Case Report Open Access
Multiple Clustered and Focally Atrophic Dermatofibromas: Case Report and Literature Review
Gustavo Moreira Amorim1,2, Eduardo Dan Itaya1, Gabriela Coelho Itaya1, Luiza Mousquer Leal1, Amanda Amaro Pereira3, Roberto Moreira Amorim Filho2
1Faculty of Medicine, South Santa Catarina University
2Sector of Dermatology, Santa Teresa Hospital, Santa Catarina State Secretary for Health
3Polydoro Ernani de Sao Thiago University Hospital – Santa Catarina Federal University
*Corresponding author: Gustavo Moreira Amorim, MD, Msc, 135 Duarte Schutel street, downtown, Florianópolis, Santa Catarina, Brazil, Tel. No: +5548999827097; E-mail: @
Received: May 08, 2020; Accepted: May 14, 2020; Published: May 25, 2020
Citation: Gustavo Moreira Amorim, Eduardo Dan Itaya, Gabriela Coelho Itaya, Luiza Mousquer Leal et al. (2020) Multiple Clustered and Focally Atrophic Dermatofibromas: Case Report and Literature Review. Clin Res Dermatol Open Access 7(2): 1-3. DOI: 10.15226/2378-1726/7/2/001113
We present a case of a 50 year-old woman with multiple erythematous and hyperpigmented plaques, with achromic and slightly atrophic centers, restricted to a body segment. Dermoscopy showed a pigmented network surrounding a central scar-like patch. Histopathology, complemented by immunohistochemical profile was compatible with dermatofibromas, arranged in a multiple clustered form. Relevant literature on the topic was reviewed.

Meshterms: Factor 13a Positivity; Benign Fibrous Histiocytoma; Multiple clustered dermatofibroma; Segmental Distribution
Dermatofibromas, also known as fibrous histiocytomas, are a benign proliferation of oval cells resembling histiocytes along with spindle-shaped cells, resembling fibroblasts and myofibroblasts [1]. Etiology of dermatofibromas remains uncertain. Literature, supported by cytogenetic studies identifying clonality, considers it to be a benign neoplastic lesion. Classically, it was attributed to the occurrence of previous trauma to the skin, such as arthropod bites, however this has never been proven [1-3]. Usually, dermatofibromas are painless dermal nodules, yellow-brown in colour and slightly scaly,commonly present as small, single lesions on the lower limbs of middle-aged women, although bigger lesions are occasionally seen, mainly in the cellular and aneurysmal histological subtypes. Multiple lesions may develop [1]. We present an emblematic case of a 50 year-old woman with multiple erythematous and hyperpigmented plaques, with achromic and slightly atrophic centers, restricted to a body segment, which the histopathologic investigation confirmed to be dermatofibromas.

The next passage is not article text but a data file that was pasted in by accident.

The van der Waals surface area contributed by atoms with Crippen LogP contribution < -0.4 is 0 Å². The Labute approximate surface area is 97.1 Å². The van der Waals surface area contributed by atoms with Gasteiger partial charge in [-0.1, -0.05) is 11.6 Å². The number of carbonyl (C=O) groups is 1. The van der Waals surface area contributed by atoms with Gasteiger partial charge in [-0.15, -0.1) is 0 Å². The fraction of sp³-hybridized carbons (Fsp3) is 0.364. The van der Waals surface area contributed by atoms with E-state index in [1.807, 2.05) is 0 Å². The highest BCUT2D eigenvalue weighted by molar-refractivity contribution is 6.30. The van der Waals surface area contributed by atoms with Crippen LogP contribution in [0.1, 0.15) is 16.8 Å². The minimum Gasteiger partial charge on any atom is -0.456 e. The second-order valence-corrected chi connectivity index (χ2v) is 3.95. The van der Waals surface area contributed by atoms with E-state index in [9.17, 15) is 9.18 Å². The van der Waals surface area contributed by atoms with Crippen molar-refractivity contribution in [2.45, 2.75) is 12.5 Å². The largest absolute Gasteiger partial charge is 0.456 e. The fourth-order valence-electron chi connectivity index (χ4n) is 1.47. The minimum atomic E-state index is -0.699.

Case report
A 50-year-old woman, with hypertension treated with losartan (50mg, twice a day) was admitted to the outpatients’ clinic due to abdominal lesions. She reported the appearance of nodules and plaques on the abdomenin her adolescence; at that time they quickly progressed in number and later stabilized, with local pruritus. She denied inflammation or previous trauma. On physical examination, there were asymmetrically distributed lesions on the right lower quadrant of the abdomen, consisting ofbrownish hyperchromic papules and plaques, some with overlying erythema, and rough texture. The adjacent skin clearly showed atrophy. Palpation also suggested atrophy, with the feeling of herniated skin similar to anetoderma (Figures 1 and 2).
Figures 1 and 2: Photography of brownish hyperchromic papules and plaques asymmetrically distributed on the right lower quadrant of the abdomen